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Fatherhood/How do I build a bond with my son and deal with my mom and my girlfriend?


I'm 24 and my girlfriend is 20 so we're both fairly young 1st time parents. We have a 3 week old son together. I still live with my mom who's older and I don't want her to live alone so I asked her to move in before the baby came and she accepted. I work 12+ hours 6 days a week so I don't get to spend the time that I'd like to spend with my baby but I have the three of them depending on my completely financially.

I honestly feel like I haven't formed any kind of real bond with him since I maybe get to see him awake 2 hours out of the day. On my days off, if I try to spend any kind of time holding or caring for him my mom or my girlfriend come along, tell me I'm taking too long to do something and take him from me.


1) Making his bottle - It takes time to mix formula and warm the bottle

2) To change him - Is 2 minutes really that long of a time? Especially with a #2 filled diaper?

3) Soothing him - Am I supposed to be able to quiet him from crying within 30 seconds of picking him up?

How am I ever supposed to build a bond with him if they come and take him away from me when honestly I don't think I'm doing anything wrong or slow. I'd rather take the time to make his bottle right than to give him a bottle that's too hot. If I ever say anything about them taking him from me it ends up being them saying 'You don't know what you're doing, just watch me' which annoys me and most times I just walk away.

How do I build a bond with my son and deal with my mom and my girlfriend? I want to be a an involved father, not just financial support father from a distant.

I'm sorry if this is a bit long.


You make many excellent points about the issues here. Yes, your time with your son is vital in order to bond. With your extreme work schedule, this must be difficult. Unfortunately, you have accurately identified your problem. The two women, your mother and girlfriend, are doing both you and your son a disservice by not allowing you time.

Time with your child is of primary importance. If you do things differently than them, that is good. They are female, you male. You SHOULD do things a bit differently. This gives your son a more accurate view of his world. Children at this age are learning at a rate we cannot comprehend, even at your age. Your son learns from his environment. By the women keeping you away from your son, they are denying him knowledge of a major part of his environment and life. One day he will be a father, and he needs to know HIS father so he may in turn be a good father.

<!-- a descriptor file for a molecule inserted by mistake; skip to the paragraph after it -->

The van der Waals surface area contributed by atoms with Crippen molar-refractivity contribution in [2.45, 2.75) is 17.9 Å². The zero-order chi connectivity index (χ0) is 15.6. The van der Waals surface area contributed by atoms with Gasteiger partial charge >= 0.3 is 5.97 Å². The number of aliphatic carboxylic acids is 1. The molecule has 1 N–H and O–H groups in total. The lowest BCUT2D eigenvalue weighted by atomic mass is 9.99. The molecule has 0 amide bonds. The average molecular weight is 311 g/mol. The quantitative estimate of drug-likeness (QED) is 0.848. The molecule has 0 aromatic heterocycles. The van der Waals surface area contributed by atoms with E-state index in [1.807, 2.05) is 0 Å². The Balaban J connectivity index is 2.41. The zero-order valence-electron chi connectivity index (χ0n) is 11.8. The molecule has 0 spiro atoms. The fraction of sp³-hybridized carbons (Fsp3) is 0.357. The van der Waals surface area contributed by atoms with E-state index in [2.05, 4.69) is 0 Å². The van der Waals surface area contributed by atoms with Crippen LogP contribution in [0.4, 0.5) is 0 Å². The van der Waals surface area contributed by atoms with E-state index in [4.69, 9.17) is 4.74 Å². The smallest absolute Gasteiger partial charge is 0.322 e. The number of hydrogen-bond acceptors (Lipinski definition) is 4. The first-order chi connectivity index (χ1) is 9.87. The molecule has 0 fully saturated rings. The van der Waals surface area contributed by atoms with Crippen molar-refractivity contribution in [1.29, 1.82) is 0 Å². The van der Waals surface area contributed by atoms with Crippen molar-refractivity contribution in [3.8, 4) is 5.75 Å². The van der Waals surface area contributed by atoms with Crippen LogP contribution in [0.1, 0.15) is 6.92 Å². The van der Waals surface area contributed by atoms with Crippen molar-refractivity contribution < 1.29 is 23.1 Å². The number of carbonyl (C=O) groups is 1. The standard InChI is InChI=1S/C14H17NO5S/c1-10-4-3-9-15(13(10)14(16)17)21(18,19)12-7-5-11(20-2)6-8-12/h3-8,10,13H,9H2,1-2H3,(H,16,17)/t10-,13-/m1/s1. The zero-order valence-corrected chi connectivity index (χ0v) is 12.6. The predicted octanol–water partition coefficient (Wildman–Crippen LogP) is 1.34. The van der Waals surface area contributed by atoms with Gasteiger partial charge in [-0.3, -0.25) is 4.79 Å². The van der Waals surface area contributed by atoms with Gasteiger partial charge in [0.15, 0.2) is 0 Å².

What you wrote here tells me you desire to be a good father. I cannot tell you how to change the women's perspective. They sound "set" in their way of doing things. You will have to insist on your time. This could cause friction. I've found, though, that once a mother realizes the father is competent, she welcomes the break from her child for a while.

All I can do is encourage you to continue to strive to spend time every day with your son. Every single minute, especially with your schedule, is vital. Keeping peace within the house is important as well, I understand that. When adults get in their minds that they possess the only way to do something, like tending to a baby, changing that behavior can be difficult. Please do not give up spending time with your son.

Hopefully, your persistence will cause the women to back off a little. You have the right idea, and the right desire, and I am most confident that if you maintain your desire to be a good father, you will indeed achieve that status. Just the fact you are doing things for your son places you in a "good father" category.

Keep standing your ground that you desire to take care of your son whenever you can. This is an issue more between adults, and I cannot give you a good answer on how to deal with them. As to your parenting desire and pursuit of fatherhood, I commend you and wish you happiness and a close bond with your son.


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Michael Ray King


I can answer questions about bonding with newborns, being an adoptive father, being a step father, issues regarding a large family (I have 6 children), positive interaction between dad and his children. I cannot answer questions regarding law nor can I answer questions about abuse. I have no experience in either area (other than the adoption of my wife's second child when he was 4 years old)


My experience involves seventeen years as a father and my book, Fatherhood 101: Bonding Tips for Building Loving Relationships.

I am a boardmember of The Joy & Care-Giving Foundation Inc. a non-profit 501(c)3 corporation building schools in the Philippines.

Author of the book Fatherhood 101: Bonding Tips for Building Loving Relationships

I graduated from West Virginia State University May 16, 1981 with a degree in Business Management.

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